When the young Emperor had defied his aunt, the Dowager, and issued a series of liberal edicts in 1898 ordering political reforms, it was Jung Lu who worked out a plan for Tzu Hsi to defeat them. In the struggle against these reforms Jung Lu became head of the group known as the “Dowager’s party” and the Emperor’s former tutor headed the “Emperor’s party,” for it was through the tutor’s privileged position that the reformers had been able to make contact with the Emperor in the first place. Following Jung Lu’s advice, the Dowager forced the Emperor to send his tutor into retirement, and within a few days of his departure from Peking she gave the loyal Jung Lu a Grand Secretaryship and made him viceroy of the metropolitan province of Chihli with command over the armies around the capital.

The reformers and the Emperor had put their trust in a Han subordinate of Jung Lu named Yuan Shih-kai who was in control of the new modernized Imperial Army. They had told him of their plan to imprison the Dowager and execute Jung Lu. Yuan Shih-kai, who was later to become President of China, agreed to cooperate but then betrayed them by going straight to Jung Lu and revealing the whole plot. On hearing the news Jung Lu hastened to the Summer Palace to tell Tzu Hsi. The result was that the Emperor was “imprisoned,” the leader of the plot fled to Japan, several other reformers were executed and the brief hundred days of liberalism were over. Jung Lu emerged from this crisis more powerful than ever.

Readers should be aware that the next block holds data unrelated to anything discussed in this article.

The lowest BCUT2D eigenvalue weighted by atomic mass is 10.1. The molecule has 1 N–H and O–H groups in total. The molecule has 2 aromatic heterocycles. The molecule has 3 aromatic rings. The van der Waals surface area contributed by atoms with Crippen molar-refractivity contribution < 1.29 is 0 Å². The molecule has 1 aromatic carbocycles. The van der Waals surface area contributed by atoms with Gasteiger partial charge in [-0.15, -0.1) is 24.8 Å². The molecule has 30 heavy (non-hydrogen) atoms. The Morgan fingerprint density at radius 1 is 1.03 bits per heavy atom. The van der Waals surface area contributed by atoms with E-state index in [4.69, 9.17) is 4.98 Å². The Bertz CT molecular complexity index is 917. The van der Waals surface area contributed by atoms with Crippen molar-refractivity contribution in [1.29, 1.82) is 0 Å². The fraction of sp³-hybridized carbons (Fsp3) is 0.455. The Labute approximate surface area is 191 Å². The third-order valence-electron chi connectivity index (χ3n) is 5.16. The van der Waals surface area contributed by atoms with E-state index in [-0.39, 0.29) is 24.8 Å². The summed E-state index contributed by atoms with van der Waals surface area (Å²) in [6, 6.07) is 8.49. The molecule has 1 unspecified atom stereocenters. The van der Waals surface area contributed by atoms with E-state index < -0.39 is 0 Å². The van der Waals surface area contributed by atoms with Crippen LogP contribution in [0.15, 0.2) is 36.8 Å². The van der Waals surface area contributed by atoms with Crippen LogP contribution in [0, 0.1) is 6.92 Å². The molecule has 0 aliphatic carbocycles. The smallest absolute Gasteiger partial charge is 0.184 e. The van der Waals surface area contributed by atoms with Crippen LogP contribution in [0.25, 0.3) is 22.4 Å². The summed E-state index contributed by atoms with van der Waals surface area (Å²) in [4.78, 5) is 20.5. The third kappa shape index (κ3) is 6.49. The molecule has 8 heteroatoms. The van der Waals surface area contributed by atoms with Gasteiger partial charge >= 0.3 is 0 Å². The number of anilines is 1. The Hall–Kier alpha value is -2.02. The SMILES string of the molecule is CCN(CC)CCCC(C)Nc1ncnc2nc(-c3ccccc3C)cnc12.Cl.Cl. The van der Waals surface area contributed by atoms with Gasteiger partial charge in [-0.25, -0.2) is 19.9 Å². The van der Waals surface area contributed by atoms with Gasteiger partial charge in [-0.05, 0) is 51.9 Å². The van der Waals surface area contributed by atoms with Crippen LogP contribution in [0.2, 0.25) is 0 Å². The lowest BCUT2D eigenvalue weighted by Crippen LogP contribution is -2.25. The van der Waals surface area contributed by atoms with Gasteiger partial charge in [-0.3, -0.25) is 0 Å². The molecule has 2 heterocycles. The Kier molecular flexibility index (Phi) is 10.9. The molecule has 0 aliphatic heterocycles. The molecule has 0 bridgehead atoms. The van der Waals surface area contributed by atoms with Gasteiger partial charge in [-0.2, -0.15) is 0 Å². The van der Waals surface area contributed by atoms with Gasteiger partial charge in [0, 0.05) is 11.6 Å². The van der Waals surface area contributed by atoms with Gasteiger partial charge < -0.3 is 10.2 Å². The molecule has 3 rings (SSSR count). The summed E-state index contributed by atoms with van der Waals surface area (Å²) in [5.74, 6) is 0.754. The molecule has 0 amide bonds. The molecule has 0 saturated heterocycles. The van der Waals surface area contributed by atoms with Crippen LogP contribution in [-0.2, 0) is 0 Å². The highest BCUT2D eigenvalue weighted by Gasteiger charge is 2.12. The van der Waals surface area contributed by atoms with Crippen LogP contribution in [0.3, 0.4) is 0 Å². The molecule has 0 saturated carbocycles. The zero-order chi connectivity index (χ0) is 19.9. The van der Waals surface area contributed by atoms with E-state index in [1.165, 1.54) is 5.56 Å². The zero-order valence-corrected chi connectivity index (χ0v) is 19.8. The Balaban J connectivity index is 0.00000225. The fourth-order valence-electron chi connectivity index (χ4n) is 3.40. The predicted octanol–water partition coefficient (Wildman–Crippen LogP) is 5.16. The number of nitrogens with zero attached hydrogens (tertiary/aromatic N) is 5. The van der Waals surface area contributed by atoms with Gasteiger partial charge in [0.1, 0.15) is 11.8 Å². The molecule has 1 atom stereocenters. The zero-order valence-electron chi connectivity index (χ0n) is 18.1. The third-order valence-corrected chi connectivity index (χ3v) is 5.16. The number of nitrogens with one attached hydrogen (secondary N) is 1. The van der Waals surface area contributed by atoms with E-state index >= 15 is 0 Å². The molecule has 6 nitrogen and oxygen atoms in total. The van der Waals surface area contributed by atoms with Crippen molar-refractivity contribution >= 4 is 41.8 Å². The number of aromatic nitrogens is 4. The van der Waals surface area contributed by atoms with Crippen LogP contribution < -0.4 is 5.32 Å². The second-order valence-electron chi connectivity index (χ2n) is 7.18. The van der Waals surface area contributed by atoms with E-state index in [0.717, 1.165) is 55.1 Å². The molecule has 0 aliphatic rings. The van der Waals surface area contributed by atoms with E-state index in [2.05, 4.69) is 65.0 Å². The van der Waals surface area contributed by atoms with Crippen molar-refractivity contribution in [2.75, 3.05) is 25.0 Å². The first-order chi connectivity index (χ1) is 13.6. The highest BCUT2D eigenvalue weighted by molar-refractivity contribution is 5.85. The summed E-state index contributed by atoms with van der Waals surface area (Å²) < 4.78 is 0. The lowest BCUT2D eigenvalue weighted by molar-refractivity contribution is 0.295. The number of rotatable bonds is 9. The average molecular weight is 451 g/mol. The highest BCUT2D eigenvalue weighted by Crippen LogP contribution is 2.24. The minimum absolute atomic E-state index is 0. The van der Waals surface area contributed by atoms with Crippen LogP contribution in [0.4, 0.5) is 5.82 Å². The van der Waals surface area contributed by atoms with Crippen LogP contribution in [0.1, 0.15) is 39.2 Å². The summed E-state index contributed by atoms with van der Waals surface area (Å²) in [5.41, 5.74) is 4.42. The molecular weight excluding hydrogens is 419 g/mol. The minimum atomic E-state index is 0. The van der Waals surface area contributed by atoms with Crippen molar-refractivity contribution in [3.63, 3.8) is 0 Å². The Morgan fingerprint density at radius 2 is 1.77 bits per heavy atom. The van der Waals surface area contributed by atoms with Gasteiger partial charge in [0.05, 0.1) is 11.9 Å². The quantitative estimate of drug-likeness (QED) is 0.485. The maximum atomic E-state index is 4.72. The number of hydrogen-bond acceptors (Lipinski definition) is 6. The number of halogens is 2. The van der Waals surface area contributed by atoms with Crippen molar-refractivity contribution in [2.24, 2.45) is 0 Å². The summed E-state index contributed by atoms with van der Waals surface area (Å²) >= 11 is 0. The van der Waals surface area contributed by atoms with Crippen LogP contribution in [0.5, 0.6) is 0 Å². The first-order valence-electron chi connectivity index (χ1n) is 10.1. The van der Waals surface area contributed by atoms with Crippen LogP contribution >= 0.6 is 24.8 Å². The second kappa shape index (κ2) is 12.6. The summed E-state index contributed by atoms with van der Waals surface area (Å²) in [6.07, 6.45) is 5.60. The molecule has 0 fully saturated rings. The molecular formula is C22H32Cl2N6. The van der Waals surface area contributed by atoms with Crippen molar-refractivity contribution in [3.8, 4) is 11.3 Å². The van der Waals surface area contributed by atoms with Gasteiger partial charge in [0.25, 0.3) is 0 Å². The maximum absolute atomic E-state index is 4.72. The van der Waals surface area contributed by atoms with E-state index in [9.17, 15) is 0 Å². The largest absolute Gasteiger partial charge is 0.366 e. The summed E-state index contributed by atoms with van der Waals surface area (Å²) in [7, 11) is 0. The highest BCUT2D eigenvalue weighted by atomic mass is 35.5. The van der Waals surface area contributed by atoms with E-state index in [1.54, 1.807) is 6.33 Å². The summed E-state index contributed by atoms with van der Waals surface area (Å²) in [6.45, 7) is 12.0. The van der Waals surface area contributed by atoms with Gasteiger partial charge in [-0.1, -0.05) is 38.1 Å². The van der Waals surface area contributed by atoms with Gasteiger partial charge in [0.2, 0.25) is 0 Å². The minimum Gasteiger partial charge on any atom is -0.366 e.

During the calamitous events of the Boxer Rebellion, Jung Lu had followed a masterful policy of avoiding commitment. Taking his cue from Tzu Hsi’s behavior, he never went against her wishes but at the same time he prepared a line of retreat for her. When obeying her command to send soldiers to attack the Foreign Legations in Peking he did not issue them artillery shells, and during the midst of the siege, he even discreetly sent fruit and melons to the Legations as a token of his concern, much to the surprise of the besieged diplomats who were subsisting on horse meat. After the troops of the foreign powers had entered Peking and relieved the Legations, Tzu Hsi fled, but it was Jung Lu who proposed the single principle to which officials responsible for negotiating the peace were to hold: any conditions from the West could be accepted provided Tzu Hsi was not held responsible for the affair and the Emperor, her nephew, was not returned to real power.

As a reward for this tortuous, but successful policy, the Dowager arranged the marriage between Jung Lu’s daughter and Prince Chun’s son, and it was they who became the parents of Henry Pu Yi.

The ultimate reasons for the selection of Henry Pu Yi by the Empress Dowager to rule China as the tenth Emperor of the Ch’ing House are derived from this affair and from the fact that her previous choice, Prince Tuan’s son, became unacceptable as a result of the father’s involvement with the Boxers and commitment to the policy of exterminating all foreigners living in China. In addition, she felt that Pu Yi’s father, who was named Prince Regent until Pu Yi should become of age, was docile. And since she did not really expect to die she could thus continue to rule through him.